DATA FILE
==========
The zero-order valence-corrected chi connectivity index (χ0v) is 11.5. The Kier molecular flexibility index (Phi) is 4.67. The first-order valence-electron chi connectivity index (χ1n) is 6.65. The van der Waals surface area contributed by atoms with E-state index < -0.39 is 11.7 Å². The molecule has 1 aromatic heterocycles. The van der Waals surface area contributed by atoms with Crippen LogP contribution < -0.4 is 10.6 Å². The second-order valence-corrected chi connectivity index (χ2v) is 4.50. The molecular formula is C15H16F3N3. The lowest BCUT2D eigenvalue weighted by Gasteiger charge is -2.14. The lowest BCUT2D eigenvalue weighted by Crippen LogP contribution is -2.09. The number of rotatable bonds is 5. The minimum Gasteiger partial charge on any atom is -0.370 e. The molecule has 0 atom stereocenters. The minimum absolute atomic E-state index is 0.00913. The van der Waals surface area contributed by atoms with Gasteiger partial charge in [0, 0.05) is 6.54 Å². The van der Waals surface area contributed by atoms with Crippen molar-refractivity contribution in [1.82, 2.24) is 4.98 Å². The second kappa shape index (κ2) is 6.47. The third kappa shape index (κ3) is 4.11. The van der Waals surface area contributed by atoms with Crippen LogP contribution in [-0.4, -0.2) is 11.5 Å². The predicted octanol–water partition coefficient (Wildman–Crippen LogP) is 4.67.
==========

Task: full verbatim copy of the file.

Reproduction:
The zero-order valence-corrected chi connectivity index (χ0v) is 11.5. The Kier molecular flexibility index (Phi) is 4.67. The first-order valence-electron chi connectivity index (χ1n) is 6.65. The van der Waals surface area contributed by atoms with E-state index < -0.39 is 11.7 Å². The molecule has 1 aromatic heterocycles. The van der Waals surface area contributed by atoms with Crippen LogP contribution < -0.4 is 10.6 Å². The second-order valence-corrected chi connectivity index (χ2v) is 4.50. The molecular formula is C15H16F3N3. The lowest BCUT2D eigenvalue weighted by Gasteiger charge is -2.14. The lowest BCUT2D eigenvalue weighted by Crippen LogP contribution is -2.09. The number of rotatable bonds is 5. The minimum Gasteiger partial charge on any atom is -0.370 e. The molecule has 0 atom stereocenters. The minimum absolute atomic E-state index is 0.00913. The van der Waals surface area contributed by atoms with Gasteiger partial charge in [0, 0.05) is 6.54 Å². The van der Waals surface area contributed by atoms with Crippen molar-refractivity contribution in [1.82, 2.24) is 4.98 Å². The second kappa shape index (κ2) is 6.47. The third kappa shape index (κ3) is 4.11. The van der Waals surface area contributed by atoms with Crippen LogP contribution in [-0.4, -0.2) is 11.5 Å². The predicted octanol–water partition coefficient (Wildman–Crippen LogP) is 4.67.